Apple's Jobs spurns Flash technology
By JEFFERSON GRAHAM
Forget about ever watching Web video on your iPhone, iPod Touch or new iPad if it relies on Adobe's Flash technology, now the dominant way to display online video and animation.
Yesterday, Apple CEO Steve Jobs said the company will not use Flash on its mobile products because it is prone to crashing, weak on security and battery-draining. In an extraordinary essay on Apple's website, he called Flash an outmoded, "closed" system that makes it tough for outside software developers to create for Apple products. "Flash was created during the PC era — for PCs and mice," Jobs wrote.
Any hope that Apple and Adobe would come to terms now seems moot, and that's bad news for Adobe and its Flash software.
"It seems unlikely that Flash can survive this," said Jesse Freeman, a New York-based website developer who uses Flash.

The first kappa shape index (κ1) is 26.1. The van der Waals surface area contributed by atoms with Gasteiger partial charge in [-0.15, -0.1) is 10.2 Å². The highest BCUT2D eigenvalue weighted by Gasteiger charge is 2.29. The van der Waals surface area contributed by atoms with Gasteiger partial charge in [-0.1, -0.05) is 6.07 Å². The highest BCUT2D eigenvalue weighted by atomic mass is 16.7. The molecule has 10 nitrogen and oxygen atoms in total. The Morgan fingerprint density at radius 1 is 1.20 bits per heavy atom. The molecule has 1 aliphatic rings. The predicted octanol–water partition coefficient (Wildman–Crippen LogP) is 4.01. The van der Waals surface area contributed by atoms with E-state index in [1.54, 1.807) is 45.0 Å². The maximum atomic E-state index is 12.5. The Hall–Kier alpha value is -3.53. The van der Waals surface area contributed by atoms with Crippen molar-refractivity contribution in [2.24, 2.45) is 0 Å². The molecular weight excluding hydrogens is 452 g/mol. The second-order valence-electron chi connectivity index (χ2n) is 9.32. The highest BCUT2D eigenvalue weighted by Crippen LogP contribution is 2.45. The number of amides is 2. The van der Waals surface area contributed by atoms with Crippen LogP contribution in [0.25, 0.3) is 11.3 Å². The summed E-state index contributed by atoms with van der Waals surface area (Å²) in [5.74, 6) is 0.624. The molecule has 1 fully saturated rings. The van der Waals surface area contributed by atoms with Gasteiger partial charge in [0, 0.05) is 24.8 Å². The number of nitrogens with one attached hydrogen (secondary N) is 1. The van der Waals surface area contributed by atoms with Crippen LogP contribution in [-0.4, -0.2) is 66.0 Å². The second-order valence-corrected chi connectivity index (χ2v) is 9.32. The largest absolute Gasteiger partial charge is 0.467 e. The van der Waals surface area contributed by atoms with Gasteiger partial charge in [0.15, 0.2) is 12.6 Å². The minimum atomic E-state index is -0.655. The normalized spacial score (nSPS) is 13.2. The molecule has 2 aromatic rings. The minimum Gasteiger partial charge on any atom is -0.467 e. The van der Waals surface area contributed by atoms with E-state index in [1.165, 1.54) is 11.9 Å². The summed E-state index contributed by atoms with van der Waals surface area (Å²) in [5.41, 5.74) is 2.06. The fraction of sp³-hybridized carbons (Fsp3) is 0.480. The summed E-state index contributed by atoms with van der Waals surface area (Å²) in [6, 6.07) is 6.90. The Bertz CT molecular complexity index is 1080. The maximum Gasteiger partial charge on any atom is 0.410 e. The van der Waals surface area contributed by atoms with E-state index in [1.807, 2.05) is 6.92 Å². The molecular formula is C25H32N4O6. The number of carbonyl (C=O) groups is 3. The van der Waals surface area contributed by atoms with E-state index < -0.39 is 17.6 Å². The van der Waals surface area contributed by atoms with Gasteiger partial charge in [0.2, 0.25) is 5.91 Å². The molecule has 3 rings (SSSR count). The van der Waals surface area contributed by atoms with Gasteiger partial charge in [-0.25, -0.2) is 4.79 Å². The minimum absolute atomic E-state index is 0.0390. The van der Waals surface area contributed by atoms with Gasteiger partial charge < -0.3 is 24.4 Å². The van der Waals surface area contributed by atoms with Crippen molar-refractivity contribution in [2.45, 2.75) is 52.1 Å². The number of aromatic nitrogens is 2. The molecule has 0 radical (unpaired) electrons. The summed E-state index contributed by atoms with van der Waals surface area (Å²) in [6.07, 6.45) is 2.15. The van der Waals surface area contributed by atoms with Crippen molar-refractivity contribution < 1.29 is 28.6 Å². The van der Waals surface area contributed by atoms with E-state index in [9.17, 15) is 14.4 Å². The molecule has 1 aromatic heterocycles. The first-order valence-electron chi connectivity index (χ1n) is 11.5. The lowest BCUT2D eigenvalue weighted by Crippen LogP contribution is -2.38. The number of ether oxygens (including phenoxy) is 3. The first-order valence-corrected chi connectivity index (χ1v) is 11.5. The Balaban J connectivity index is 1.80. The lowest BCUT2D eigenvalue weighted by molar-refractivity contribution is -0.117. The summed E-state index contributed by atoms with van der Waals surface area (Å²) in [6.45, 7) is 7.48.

Adobe had no comment.
Mike Olson, an analyst at Piper Jaffray, said Apple's stance won't have a huge impact on Adobe overall, because developers still need its other software. Its Dreamweaver, for instance, is the top program for making Web pages.
Still, the Jobs essay couldn't have come at a worse time for Adobe. The software giant in May is updating its Creative Suite software, hoping for better sales than the previous edition. Adobe thought it had a solution to its Apple problem with Creative Suite 5, which allows developers to create in Flash, yet have the project saved for the iPad and iPhone. Jobs quashed that in April, saying only programs created in Apple-approved software could be sold via its App Store.
Yesterday, Jobs said Flash is "no longer necessary to watch video or consume any kind of Web content." Yet, iPhone, Touch and iPad owners still have issues. They can view video on sites that use an alternative to Flash, but if they try to share those clips elsewhere, they won't play on Apple gadgets.